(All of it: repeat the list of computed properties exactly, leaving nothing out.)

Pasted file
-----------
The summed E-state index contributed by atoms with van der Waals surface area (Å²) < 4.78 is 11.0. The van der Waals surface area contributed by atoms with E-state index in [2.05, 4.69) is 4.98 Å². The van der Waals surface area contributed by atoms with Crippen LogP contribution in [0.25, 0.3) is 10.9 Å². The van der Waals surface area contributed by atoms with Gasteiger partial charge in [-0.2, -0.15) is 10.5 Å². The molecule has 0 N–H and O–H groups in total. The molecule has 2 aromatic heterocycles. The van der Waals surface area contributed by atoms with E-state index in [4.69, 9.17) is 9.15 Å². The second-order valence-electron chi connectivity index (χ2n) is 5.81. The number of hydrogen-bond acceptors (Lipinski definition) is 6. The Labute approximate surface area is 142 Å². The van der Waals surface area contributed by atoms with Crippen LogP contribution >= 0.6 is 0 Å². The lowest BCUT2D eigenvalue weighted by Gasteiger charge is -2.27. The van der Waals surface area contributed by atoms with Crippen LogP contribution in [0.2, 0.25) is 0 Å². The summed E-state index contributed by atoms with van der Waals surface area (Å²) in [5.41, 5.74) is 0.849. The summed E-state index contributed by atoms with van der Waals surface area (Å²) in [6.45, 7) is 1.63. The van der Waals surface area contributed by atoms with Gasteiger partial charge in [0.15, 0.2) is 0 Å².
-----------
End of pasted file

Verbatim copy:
The summed E-state index contributed by atoms with van der Waals surface area (Å²) < 4.78 is 11.0. The van der Waals surface area contributed by atoms with E-state index in [2.05, 4.69) is 4.98 Å². The van der Waals surface area contributed by atoms with Crippen LogP contribution in [0.25, 0.3) is 10.9 Å². The van der Waals surface area contributed by atoms with Gasteiger partial charge in [-0.2, -0.15) is 10.5 Å². The molecule has 0 N–H and O–H groups in total. The molecule has 2 aromatic heterocycles. The van der Waals surface area contributed by atoms with E-state index in [4.69, 9.17) is 9.15 Å². The second-order valence-electron chi connectivity index (χ2n) is 5.81. The number of hydrogen-bond acceptors (Lipinski definition) is 6. The Labute approximate surface area is 142 Å². The van der Waals surface area contributed by atoms with Crippen LogP contribution >= 0.6 is 0 Å². The lowest BCUT2D eigenvalue weighted by Gasteiger charge is -2.27. The van der Waals surface area contributed by atoms with Crippen LogP contribution in [0.2, 0.25) is 0 Å². The summed E-state index contributed by atoms with van der Waals surface area (Å²) in [5.41, 5.74) is 0.849. The summed E-state index contributed by atoms with van der Waals surface area (Å²) in [6.45, 7) is 1.63. The van der Waals surface area contributed by atoms with Gasteiger partial charge in [0.15, 0.2) is 0 Å².